Dugin's extreme ideas, which sound like something Skeletor would half-ass during a writer's strike, actually have an audience. His views on the "evils of liberalism" are often cited by far-right leaders (including Steve Bannon). His influence even extends to the Kremlin and to the Russian military, having deescalated tensions between Turkey and Russia. Though one would think he'd be the Gandalf to Putin's Bilbo, that relationship is complicated. He's criticized Putin for not being more aggressive in Ukraine, and Putin has kept him at a safe distance so he can harness the crazy without Dugin calling him at 3:00 a.m. to ask, "What'cha thinkin' 'bout?"
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Still, it seems that Dugin's book is either an influence on, or at least parallels, the Kremlin's strategies. It's been used as a textbook by Russian military strategists, and some of the similarities between what's laid out in the book and current Russian policy is a little spooky.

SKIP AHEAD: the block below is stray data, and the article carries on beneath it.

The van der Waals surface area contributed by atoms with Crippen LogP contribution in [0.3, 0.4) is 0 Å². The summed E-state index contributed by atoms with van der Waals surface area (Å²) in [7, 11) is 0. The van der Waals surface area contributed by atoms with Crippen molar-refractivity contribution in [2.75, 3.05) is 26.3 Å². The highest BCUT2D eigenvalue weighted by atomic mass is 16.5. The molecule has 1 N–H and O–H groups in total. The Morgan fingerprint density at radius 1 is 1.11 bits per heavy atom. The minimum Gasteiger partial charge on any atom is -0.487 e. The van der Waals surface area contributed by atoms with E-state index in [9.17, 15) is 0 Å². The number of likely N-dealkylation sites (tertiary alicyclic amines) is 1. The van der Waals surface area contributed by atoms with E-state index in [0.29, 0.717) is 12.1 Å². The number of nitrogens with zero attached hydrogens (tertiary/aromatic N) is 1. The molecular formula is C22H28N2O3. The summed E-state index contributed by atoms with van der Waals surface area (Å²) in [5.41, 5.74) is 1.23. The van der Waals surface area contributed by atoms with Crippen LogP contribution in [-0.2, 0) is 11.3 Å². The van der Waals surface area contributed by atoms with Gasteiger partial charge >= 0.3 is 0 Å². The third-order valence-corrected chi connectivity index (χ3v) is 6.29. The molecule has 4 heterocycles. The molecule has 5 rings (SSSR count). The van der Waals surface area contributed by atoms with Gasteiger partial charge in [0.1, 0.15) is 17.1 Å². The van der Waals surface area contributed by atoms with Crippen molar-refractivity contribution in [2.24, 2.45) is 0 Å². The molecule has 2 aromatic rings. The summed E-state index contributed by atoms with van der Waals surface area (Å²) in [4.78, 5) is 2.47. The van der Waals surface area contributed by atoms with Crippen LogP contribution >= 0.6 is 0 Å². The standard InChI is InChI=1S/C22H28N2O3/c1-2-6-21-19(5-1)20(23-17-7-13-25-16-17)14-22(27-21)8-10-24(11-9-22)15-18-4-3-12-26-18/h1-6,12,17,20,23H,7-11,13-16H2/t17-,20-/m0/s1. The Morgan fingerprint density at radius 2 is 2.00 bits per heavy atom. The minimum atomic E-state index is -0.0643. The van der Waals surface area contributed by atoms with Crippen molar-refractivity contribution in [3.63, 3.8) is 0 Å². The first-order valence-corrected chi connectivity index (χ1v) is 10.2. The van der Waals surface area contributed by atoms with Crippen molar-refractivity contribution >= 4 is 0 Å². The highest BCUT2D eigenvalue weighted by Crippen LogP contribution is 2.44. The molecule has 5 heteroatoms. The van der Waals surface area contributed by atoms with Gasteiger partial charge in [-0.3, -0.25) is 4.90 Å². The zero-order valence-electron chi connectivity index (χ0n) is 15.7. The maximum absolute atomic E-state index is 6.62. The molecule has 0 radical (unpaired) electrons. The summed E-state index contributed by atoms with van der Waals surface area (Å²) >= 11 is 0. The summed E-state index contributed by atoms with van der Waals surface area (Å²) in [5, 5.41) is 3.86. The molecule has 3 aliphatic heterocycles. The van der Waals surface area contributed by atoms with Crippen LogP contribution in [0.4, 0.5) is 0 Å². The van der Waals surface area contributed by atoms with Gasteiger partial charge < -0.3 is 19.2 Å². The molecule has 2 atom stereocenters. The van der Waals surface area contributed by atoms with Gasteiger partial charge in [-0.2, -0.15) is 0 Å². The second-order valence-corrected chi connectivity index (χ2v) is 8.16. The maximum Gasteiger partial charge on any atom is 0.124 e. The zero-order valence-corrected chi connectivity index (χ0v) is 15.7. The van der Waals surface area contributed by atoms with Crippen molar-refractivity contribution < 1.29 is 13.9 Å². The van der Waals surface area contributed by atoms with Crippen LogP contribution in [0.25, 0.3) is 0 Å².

The overarching theme of Geopolitics is that the goal of Russia should be the "Finlandization" of Europe. This means giving a large, powerful country -- say, one whose name rhymes with "Shmussia" -- policy control over smaller neighboring countries. Those countries remain "independent," in the same way a ten-year-old declares his independence by wearing their hat backwards. The name is a reference to Russia's control over Finland during the Cold War -- the good old days when the twinkle of nuclear annihilation was in policymakers' eyes.